The rudder sensitivity issue and the turbulence after takeoff suggests to me that the co-pilot had trouble adjusting the rudder properly (as the article mentions NTSB conclusions that the A300 rudder system is unusually sensitive) and the aircraft entered into pilot-induced oscillations.  Such oscillations definitely could propagate to the point of causing shear failure in the tail section, especially if it was previously repaired for fatigue or damage.  The problem with composite materials is that they tend to fail all at once, wheras metallic materials (i.e. aluminum) fail gradually.  

The fact that the rudder was unusually sensitive is problematic, but the co-pilot's response (again, taking their explanation at face value) easily could have been overaggressive and completely unnecessary.  

Quote from: "Jaddison"
As for wake vortices from heavys this is a very well known problem but there is supposed to be a spacing interval to help minimize a following aircraft flying into the vortices....however if an aircraft did the descending vortices can cause large dsruption of lift for the craft unlucky enough to fly through them.


Wake vortices are a problem for light aircraft, but an A300 would have been virtually unaffected (other than slight turbulence) from even a 747's wake.  

I don't see anything in these articles that suggests wake vortices were even involved.  Am I missing something?
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Jaddison
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« Reply #8 on: October 26, 2004, 07:58:45 PM »

Stated that a 747 took off and 1:45 later the Airbus took off, 15 seconds sooner than procedure for wake turb avoidance but not considered and issue.

The first bang/noise they hear of flight recorder they think is the Airbus hitting wake turbulence, which you are right should not cause an Airbus to crash but would have them fly through somewhat severe turb whicxh is when they think the co-pilot started incorrectly using the rudder.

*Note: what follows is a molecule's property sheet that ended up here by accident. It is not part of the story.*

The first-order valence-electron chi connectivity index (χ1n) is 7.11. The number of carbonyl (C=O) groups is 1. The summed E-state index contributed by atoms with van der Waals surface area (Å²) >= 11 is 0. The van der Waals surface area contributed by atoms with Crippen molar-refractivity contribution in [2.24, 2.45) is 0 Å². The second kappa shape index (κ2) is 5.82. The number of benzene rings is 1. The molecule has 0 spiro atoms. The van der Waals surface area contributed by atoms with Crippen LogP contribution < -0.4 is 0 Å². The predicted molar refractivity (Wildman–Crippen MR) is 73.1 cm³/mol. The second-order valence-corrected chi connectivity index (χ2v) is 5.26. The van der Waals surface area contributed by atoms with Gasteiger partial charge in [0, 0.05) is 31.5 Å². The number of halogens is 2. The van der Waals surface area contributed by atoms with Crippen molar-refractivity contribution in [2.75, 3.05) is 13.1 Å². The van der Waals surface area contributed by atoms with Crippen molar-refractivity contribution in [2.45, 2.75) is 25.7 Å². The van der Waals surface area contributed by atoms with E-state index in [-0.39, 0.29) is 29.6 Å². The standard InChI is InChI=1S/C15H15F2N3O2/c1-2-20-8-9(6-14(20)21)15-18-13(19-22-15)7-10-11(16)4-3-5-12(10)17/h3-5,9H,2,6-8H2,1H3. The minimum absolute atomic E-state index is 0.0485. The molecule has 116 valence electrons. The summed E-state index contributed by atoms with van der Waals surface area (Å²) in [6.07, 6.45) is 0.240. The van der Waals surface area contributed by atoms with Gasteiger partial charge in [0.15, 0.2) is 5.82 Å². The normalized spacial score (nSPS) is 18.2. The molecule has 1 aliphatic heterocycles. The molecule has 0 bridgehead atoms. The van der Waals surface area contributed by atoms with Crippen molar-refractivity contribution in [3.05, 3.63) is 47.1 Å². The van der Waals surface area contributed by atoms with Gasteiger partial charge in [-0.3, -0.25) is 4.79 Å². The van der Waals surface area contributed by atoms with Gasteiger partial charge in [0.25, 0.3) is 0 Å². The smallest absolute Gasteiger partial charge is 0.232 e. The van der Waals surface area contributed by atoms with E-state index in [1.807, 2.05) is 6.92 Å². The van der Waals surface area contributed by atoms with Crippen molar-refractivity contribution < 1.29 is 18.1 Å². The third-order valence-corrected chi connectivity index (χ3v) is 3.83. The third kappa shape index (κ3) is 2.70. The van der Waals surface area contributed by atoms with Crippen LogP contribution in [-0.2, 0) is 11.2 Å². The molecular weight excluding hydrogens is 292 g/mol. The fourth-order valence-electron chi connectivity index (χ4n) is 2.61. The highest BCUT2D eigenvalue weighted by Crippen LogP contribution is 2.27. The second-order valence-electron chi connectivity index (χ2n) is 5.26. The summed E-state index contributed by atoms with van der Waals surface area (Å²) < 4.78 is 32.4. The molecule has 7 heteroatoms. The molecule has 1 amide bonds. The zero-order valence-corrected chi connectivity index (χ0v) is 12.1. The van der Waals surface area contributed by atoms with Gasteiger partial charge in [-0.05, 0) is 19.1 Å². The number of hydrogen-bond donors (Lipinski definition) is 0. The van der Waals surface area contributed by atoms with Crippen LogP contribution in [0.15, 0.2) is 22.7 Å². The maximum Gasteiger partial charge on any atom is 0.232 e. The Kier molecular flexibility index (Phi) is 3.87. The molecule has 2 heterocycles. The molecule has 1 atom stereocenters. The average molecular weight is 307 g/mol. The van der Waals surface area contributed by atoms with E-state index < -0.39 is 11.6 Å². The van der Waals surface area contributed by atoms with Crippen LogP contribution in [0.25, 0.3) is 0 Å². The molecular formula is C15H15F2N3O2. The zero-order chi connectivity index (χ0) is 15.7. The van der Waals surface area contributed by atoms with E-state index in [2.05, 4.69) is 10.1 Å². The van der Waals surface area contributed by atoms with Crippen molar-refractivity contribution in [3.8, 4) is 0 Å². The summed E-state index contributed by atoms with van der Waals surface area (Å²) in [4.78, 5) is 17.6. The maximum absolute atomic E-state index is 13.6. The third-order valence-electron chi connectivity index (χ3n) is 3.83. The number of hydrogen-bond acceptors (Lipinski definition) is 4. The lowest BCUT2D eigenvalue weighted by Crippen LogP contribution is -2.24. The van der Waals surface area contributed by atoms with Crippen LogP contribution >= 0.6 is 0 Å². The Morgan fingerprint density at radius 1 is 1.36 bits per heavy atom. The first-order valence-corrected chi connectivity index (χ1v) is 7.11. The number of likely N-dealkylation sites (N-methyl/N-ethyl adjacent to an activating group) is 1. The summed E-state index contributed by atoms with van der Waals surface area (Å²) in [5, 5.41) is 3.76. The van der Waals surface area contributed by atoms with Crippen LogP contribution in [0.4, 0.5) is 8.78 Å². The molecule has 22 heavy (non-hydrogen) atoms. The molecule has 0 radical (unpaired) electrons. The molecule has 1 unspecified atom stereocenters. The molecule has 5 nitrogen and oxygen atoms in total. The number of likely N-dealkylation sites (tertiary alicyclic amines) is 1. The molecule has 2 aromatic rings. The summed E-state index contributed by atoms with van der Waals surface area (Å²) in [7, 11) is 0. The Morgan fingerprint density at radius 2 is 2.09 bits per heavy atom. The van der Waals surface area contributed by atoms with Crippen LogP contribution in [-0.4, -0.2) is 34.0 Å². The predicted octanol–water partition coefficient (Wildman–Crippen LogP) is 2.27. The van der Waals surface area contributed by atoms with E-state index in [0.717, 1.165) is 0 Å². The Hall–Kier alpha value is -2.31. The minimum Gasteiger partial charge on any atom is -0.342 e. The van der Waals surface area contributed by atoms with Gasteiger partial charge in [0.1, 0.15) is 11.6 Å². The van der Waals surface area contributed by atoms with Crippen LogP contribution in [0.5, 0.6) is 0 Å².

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Boudreaux
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« Reply #9 on: October 26, 2004, 08:50:49 PM »

Quote from: "Jaddison"
The first bang/noise they hear of flight recorder they think is the Airbus hitting wake turbulence, which you are right should not cause an Airbus to crash but would have them fly through somewhat severe turb whicxh is when they think the co-pilot started incorrectly using the rudder.


Makes sense.
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gameoverman
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« Reply #10 on: October 26, 2004, 10:22:30 PM »

So I'm trying to download this video, all I can say is
slowest.server.ever
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Jaddison
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« Reply #11 on: October 26, 2004, 11:10:29 PM »

well on a good note it appears the NTSB budget is not paying for much bandwidth!